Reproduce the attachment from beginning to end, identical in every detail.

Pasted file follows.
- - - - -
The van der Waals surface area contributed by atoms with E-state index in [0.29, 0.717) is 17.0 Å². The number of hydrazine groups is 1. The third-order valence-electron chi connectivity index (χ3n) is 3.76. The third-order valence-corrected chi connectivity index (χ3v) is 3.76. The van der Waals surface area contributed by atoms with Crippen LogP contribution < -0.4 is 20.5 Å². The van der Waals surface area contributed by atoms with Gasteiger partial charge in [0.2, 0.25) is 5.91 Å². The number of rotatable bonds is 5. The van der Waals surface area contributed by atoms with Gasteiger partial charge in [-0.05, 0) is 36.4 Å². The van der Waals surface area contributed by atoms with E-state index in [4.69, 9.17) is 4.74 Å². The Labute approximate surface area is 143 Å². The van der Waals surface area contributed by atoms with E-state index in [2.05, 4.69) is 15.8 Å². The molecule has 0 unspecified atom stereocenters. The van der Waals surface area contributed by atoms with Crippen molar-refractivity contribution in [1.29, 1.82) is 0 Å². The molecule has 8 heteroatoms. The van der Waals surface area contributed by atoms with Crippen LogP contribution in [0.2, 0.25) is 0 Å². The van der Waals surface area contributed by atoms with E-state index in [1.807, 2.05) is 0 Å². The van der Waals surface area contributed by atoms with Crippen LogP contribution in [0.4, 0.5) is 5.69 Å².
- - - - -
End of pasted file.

The van der Waals surface area contributed by atoms with E-state index in [0.29, 0.717) is 17.0 Å². The number of hydrazine groups is 1. The third-order valence-electron chi connectivity index (χ3n) is 3.76. The third-order valence-corrected chi connectivity index (χ3v) is 3.76. The van der Waals surface area contributed by atoms with Crippen LogP contribution < -0.4 is 20.5 Å². The van der Waals surface area contributed by atoms with Gasteiger partial charge in [0.2, 0.25) is 5.91 Å². The number of rotatable bonds is 5. The van der Waals surface area contributed by atoms with Gasteiger partial charge in [-0.05, 0) is 36.4 Å². The van der Waals surface area contributed by atoms with E-state index in [4.69, 9.17) is 4.74 Å². The Labute approximate surface area is 143 Å². The van der Waals surface area contributed by atoms with E-state index in [2.05, 4.69) is 15.8 Å². The molecule has 0 unspecified atom stereocenters. The van der Waals surface area contributed by atoms with Crippen molar-refractivity contribution in [1.29, 1.82) is 0 Å². The molecule has 8 heteroatoms. The van der Waals surface area contributed by atoms with Crippen LogP contribution in [0.2, 0.25) is 0 Å². The van der Waals surface area contributed by atoms with E-state index in [1.807, 2.05) is 0 Å². The van der Waals surface area contributed by atoms with Crippen LogP contribution in [0.4, 0.5) is 5.69 Å².